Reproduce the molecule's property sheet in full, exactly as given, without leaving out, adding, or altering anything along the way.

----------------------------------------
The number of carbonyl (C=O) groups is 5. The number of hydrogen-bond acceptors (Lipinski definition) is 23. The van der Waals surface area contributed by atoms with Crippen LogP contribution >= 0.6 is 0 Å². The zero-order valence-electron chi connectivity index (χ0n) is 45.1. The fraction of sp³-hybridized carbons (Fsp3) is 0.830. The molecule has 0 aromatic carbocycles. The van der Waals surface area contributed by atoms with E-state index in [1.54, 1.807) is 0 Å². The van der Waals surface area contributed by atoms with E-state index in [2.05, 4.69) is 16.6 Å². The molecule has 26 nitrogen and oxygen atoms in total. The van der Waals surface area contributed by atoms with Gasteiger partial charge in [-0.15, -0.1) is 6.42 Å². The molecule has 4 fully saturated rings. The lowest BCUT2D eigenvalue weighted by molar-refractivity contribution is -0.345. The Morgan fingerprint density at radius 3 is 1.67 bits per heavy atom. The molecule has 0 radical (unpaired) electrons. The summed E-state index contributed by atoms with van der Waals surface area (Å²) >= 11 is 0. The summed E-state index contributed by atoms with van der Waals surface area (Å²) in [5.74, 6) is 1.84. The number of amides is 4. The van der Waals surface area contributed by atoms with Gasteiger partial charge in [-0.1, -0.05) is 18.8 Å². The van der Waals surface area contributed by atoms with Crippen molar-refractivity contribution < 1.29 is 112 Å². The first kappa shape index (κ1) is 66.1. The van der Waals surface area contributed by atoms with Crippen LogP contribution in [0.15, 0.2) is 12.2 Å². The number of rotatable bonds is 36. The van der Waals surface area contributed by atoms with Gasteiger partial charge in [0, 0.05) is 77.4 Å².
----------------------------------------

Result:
The number of carbonyl (C=O) groups is 5. The number of hydrogen-bond acceptors (Lipinski definition) is 23. The van der Waals surface area contributed by atoms with Crippen LogP contribution >= 0.6 is 0 Å². The zero-order valence-electron chi connectivity index (χ0n) is 45.1. The fraction of sp³-hybridized carbons (Fsp3) is 0.830. The molecule has 0 aromatic carbocycles. The van der Waals surface area contributed by atoms with E-state index in [1.54, 1.807) is 0 Å². The van der Waals surface area contributed by atoms with E-state index in [2.05, 4.69) is 16.6 Å². The molecule has 26 nitrogen and oxygen atoms in total. The van der Waals surface area contributed by atoms with Gasteiger partial charge in [-0.15, -0.1) is 6.42 Å². The molecule has 4 fully saturated rings. The lowest BCUT2D eigenvalue weighted by molar-refractivity contribution is -0.345. The Morgan fingerprint density at radius 3 is 1.67 bits per heavy atom. The molecule has 0 radical (unpaired) electrons. The summed E-state index contributed by atoms with van der Waals surface area (Å²) >= 11 is 0. The summed E-state index contributed by atoms with van der Waals surface area (Å²) in [5.74, 6) is 1.84. The number of amides is 4. The van der Waals surface area contributed by atoms with Gasteiger partial charge in [-0.1, -0.05) is 18.8 Å². The van der Waals surface area contributed by atoms with Crippen molar-refractivity contribution < 1.29 is 112 Å². The first kappa shape index (κ1) is 66.1. The van der Waals surface area contributed by atoms with Crippen LogP contribution in [0.15, 0.2) is 12.2 Å². The number of rotatable bonds is 36. The van der Waals surface area contributed by atoms with Gasteiger partial charge in [0, 0.05) is 77.4 Å².